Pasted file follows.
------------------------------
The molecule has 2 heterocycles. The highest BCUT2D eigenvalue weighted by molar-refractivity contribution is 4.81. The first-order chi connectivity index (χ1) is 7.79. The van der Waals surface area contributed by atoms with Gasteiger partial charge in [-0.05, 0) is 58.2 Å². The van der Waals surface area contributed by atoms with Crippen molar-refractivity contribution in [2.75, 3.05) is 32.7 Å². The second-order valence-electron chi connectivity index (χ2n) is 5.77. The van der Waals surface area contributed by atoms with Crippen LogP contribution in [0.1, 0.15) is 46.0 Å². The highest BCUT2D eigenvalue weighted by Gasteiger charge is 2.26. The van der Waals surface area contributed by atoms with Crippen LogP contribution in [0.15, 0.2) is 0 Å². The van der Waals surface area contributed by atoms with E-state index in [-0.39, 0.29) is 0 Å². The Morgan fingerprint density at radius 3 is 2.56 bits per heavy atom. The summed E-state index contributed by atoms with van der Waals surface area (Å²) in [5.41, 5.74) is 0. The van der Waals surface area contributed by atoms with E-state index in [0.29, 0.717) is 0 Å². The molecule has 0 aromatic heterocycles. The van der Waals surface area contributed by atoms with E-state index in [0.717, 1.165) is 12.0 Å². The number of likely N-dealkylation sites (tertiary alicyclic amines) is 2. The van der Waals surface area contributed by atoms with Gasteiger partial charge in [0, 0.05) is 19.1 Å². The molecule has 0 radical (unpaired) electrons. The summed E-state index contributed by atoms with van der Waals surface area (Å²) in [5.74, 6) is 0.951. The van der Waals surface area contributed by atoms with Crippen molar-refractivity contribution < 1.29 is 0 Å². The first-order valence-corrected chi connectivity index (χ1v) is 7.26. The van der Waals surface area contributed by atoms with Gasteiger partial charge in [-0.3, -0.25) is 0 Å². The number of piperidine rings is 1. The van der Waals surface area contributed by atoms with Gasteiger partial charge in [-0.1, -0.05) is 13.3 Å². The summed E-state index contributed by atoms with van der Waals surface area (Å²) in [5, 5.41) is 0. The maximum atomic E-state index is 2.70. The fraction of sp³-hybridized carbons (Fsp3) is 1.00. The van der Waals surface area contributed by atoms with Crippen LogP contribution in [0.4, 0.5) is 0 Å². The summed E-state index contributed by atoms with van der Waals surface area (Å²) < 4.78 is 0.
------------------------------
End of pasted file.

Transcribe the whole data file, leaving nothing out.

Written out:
The molecule has 2 heterocycles. The highest BCUT2D eigenvalue weighted by molar-refractivity contribution is 4.81. The first-order chi connectivity index (χ1) is 7.79. The van der Waals surface area contributed by atoms with Gasteiger partial charge in [-0.05, 0) is 58.2 Å². The van der Waals surface area contributed by atoms with Crippen molar-refractivity contribution in [2.75, 3.05) is 32.7 Å². The second-order valence-electron chi connectivity index (χ2n) is 5.77. The van der Waals surface area contributed by atoms with Crippen LogP contribution in [0.1, 0.15) is 46.0 Å². The highest BCUT2D eigenvalue weighted by Gasteiger charge is 2.26. The van der Waals surface area contributed by atoms with Crippen LogP contribution in [0.15, 0.2) is 0 Å². The van der Waals surface area contributed by atoms with E-state index in [-0.39, 0.29) is 0 Å². The Morgan fingerprint density at radius 3 is 2.56 bits per heavy atom. The summed E-state index contributed by atoms with van der Waals surface area (Å²) in [5.41, 5.74) is 0. The van der Waals surface area contributed by atoms with E-state index in [0.29, 0.717) is 0 Å². The molecule has 0 aromatic heterocycles. The van der Waals surface area contributed by atoms with E-state index in [0.717, 1.165) is 12.0 Å². The number of likely N-dealkylation sites (tertiary alicyclic amines) is 2. The van der Waals surface area contributed by atoms with Gasteiger partial charge in [0, 0.05) is 19.1 Å². The molecule has 0 radical (unpaired) electrons. The summed E-state index contributed by atoms with van der Waals surface area (Å²) in [5.74, 6) is 0.951. The van der Waals surface area contributed by atoms with Crippen molar-refractivity contribution < 1.29 is 0 Å². The first-order valence-corrected chi connectivity index (χ1v) is 7.26. The van der Waals surface area contributed by atoms with Gasteiger partial charge in [-0.3, -0.25) is 0 Å². The number of piperidine rings is 1. The van der Waals surface area contributed by atoms with Gasteiger partial charge in [-0.1, -0.05) is 13.3 Å². The summed E-state index contributed by atoms with van der Waals surface area (Å²) in [5, 5.41) is 0. The maximum atomic E-state index is 2.70. The fraction of sp³-hybridized carbons (Fsp3) is 1.00. The van der Waals surface area contributed by atoms with Crippen LogP contribution in [0.4, 0.5) is 0 Å². The summed E-state index contributed by atoms with van der Waals surface area (Å²) < 4.78 is 0.